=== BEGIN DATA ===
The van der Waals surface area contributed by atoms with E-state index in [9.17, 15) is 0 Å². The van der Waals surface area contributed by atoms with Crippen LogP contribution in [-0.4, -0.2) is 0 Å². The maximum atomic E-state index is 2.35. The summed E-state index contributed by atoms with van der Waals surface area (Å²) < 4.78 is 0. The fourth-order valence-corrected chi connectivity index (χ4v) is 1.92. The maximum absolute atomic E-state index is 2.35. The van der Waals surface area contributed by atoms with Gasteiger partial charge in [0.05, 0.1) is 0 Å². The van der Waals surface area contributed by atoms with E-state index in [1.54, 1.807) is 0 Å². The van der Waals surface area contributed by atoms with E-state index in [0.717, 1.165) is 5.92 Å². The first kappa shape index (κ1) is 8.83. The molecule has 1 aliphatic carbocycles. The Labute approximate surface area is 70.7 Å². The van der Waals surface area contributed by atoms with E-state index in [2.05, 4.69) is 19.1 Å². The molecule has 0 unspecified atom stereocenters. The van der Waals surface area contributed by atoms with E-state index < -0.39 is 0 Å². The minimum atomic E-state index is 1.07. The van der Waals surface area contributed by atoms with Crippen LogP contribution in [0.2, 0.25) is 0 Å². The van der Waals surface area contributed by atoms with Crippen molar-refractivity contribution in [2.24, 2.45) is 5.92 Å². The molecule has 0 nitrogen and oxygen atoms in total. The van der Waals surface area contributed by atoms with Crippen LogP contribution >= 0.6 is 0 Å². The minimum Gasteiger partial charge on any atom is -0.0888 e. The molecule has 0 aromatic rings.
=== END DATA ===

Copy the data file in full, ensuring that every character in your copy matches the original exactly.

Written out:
The van der Waals surface area contributed by atoms with E-state index in [9.17, 15) is 0 Å². The van der Waals surface area contributed by atoms with Crippen LogP contribution in [-0.4, -0.2) is 0 Å². The maximum atomic E-state index is 2.35. The summed E-state index contributed by atoms with van der Waals surface area (Å²) < 4.78 is 0. The fourth-order valence-corrected chi connectivity index (χ4v) is 1.92. The maximum absolute atomic E-state index is 2.35. The van der Waals surface area contributed by atoms with Gasteiger partial charge in [0.05, 0.1) is 0 Å². The van der Waals surface area contributed by atoms with E-state index in [1.54, 1.807) is 0 Å². The van der Waals surface area contributed by atoms with E-state index in [0.717, 1.165) is 5.92 Å². The first kappa shape index (κ1) is 8.83. The molecule has 1 aliphatic carbocycles. The Labute approximate surface area is 70.7 Å². The van der Waals surface area contributed by atoms with E-state index in [2.05, 4.69) is 19.1 Å². The molecule has 0 unspecified atom stereocenters. The van der Waals surface area contributed by atoms with E-state index < -0.39 is 0 Å². The minimum atomic E-state index is 1.07. The van der Waals surface area contributed by atoms with Crippen LogP contribution in [0.2, 0.25) is 0 Å². The van der Waals surface area contributed by atoms with Crippen molar-refractivity contribution in [2.24, 2.45) is 5.92 Å². The molecule has 0 nitrogen and oxygen atoms in total. The van der Waals surface area contributed by atoms with Crippen LogP contribution >= 0.6 is 0 Å². The minimum Gasteiger partial charge on any atom is -0.0888 e. The molecule has 0 aromatic rings.